The term Critical Making originates from academia. It is the practice of combining critical thinking and rapid prototyping not to create feasible products, but to help engineering students better understand complex issues, and thus solve wicked problems - complex, interconnected issues that lack clear solutions due to their ambiguity, uncertainty, and conflicting perspectives.

Making, but with Critical Thinking[edit | edit source]

by Dr. Regina Sipos

Exploring what this academic term means in the real world gives us an opportunity to look beyond the “business as usual” of making in Western makerspaces, where it is most often used in education, hardware startups, or for leisure time by hobbyists.

Such critical technical practice can be found all over the world. Some makers are highly political: they develop prototypes for the purpose of raising awareness around issues their communities face. Others are hardware hackers: they take apart the black box of technology to understand how it works, and expose dark patterns. Finally, we have our social innovators: they operate out of scarcity, especially in situations of fragile or failed states, and develop solutions for their communities.

While these practices might differ, they share a lot of values. They deploy community-based critical thinking in their making practice, and are inherently collaborative and human-centered. They are early adopters of new technologies, and they are also early warners. This stems from being embedded in the local community, with frequent exchanges about what goes well and what is needed. Finally, they care little about IP rights and potential profits, but generously share low-cost, low-resource open source blueprints both locally in workshops, and globally, via online repositories.

These shared values explain why critical making can be found all over the world. Critical makers can act fast because they are warned by their communities, they can access well documented blueprints for essentially any need, and they have rapid prototyping tools to produce whatever people might need in the moment, be it a digitally fabricated shelter,[1] 3D printed casts for broken bones,[2] or DIY filtration systems for drinking water.[3] These might seem like quick fixes, but cover essential services for people who need them in humanitarian situations.[4]

In the long term, when solutions are not urgently needed, critical making can help build and rebuild better, more sustainably, and more equitably. When makers think big on a small, human-friendly scale, technological ecosystems built on sustainable energy sources, and developed and maintained by local communities become possible.[5]

Six Core Values of Critical Making[6][edit | edit source]

  • Open: Critical Making promotes open collaboration, including the sharing of skills and knowledge. It boosts creativity in the ecosystem of makers by making processes and results accessible.
  • Local & connected: Critical Making is happening locally, working on the ground and adapted to a particular socio-cultural context. Thereby, critical making implies an engagement with local communities as well as global networks  – thinking globally and making locally.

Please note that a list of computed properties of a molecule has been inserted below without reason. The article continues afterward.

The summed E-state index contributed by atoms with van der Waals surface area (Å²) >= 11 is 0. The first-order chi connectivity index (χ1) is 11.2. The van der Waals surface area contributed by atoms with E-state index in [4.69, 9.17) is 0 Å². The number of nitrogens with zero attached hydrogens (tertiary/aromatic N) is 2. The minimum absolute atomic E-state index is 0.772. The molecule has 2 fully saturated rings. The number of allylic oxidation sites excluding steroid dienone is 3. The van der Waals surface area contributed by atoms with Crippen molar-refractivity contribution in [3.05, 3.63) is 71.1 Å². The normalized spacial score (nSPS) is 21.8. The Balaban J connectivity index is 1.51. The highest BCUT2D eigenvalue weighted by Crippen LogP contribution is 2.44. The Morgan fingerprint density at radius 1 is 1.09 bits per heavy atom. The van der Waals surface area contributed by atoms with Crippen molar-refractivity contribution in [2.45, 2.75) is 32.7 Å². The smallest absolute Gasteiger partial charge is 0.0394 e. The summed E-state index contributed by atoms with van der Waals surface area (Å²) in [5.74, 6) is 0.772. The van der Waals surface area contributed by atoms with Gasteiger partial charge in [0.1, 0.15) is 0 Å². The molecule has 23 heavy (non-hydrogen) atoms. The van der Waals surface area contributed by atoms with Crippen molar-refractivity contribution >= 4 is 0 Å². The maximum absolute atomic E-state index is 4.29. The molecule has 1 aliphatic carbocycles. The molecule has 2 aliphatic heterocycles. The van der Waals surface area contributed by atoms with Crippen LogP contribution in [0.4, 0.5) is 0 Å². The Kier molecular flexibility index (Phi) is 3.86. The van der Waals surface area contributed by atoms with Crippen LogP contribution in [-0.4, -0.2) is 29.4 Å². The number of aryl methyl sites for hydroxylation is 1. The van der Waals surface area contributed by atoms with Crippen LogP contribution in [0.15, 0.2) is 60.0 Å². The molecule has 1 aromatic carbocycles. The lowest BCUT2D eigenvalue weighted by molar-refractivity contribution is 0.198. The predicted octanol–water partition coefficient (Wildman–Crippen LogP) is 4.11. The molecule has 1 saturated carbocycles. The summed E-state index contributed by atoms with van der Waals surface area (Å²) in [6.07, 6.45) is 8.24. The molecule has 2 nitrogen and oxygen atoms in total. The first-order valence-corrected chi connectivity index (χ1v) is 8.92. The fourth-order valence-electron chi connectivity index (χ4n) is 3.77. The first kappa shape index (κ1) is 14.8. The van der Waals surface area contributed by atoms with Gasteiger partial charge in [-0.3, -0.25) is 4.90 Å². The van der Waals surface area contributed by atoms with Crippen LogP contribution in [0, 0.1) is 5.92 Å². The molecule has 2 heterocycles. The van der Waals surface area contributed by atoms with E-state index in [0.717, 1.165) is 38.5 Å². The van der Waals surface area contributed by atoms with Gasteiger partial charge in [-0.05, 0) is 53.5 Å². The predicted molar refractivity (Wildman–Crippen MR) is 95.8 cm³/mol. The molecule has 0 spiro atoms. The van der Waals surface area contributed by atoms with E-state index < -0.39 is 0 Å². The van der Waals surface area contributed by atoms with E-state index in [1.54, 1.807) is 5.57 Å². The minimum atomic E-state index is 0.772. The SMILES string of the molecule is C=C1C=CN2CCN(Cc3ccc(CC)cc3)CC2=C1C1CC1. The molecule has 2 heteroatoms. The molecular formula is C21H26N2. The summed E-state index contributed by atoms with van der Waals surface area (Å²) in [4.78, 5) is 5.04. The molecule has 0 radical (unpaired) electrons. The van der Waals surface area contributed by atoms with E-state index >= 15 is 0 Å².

• Social & Diverse: Critical Making reflects on the social dimensions of making, the living realities of those persons involved and concerned, as well as the ethical implications of their work. Critical Making thereby addresses societal challenges and needs. That’s why it is so important to strive for diversity and inclusiveness.
  • Reflexive: Critical Making re-thinks and re-constructs the dominant mainstream maker culture from a critical stance, reflecting on underlying power structures and their implications.
  • Impactful: Critical Making aspires to really make a difference. It seeks to improve life and build a sustainable future.
  • Joyful & meaningful: Critical Making is still about the joy of and in making, but adds meaning to it. What is made critically is made with a specific purpose of individual or social kind.
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Authors Victoria Wenzelmann
License CC-BY-SA-4.0
Language English (en)
Related 0 subpages, 29 pages link here
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Created January 23, 2024 by Victoria Wenzelmann
Modified January 26, 2024 by Paola Moreno
  1. Shelters for humanitarian situations have been prototyped around the world, including a puzzle-like house made of CNC-milled panels, https://www.wired.com/2013/11/a-disaster-relief-shelter-built-by-the-new-industrial-revolution/ or an origami shelter, which premiered at the Ars Electronica Festival in September 2023.
  2. See e.g. https://www.3dsourced.com/feature-stories/3d-printed-casts/
  3. Lifepatch, a group of makers, biohackers and artists has been developing a tool for filtering dirt, bacteria and hormones out of the water of the local river, as tap water is not safe in their town https://lifepatch.id/Jogja_River_Project_2016
  4. More low-resource, digitally fabricated projects for humanitarian and development settings are detailed e.g. here https://www.sciencedirect.com/science/article/pii/S0160791X18302264
  5. Common Room, an Indonesian collective has been facilitating the self-directed development process of a remote, Indigenous community; showing that with care, a sustainable, equitable future is possible https://circulardesignpraxis.substack.com/p/4-study-community-networks-a-place
  6. Source: https://criticalmaking.eu/
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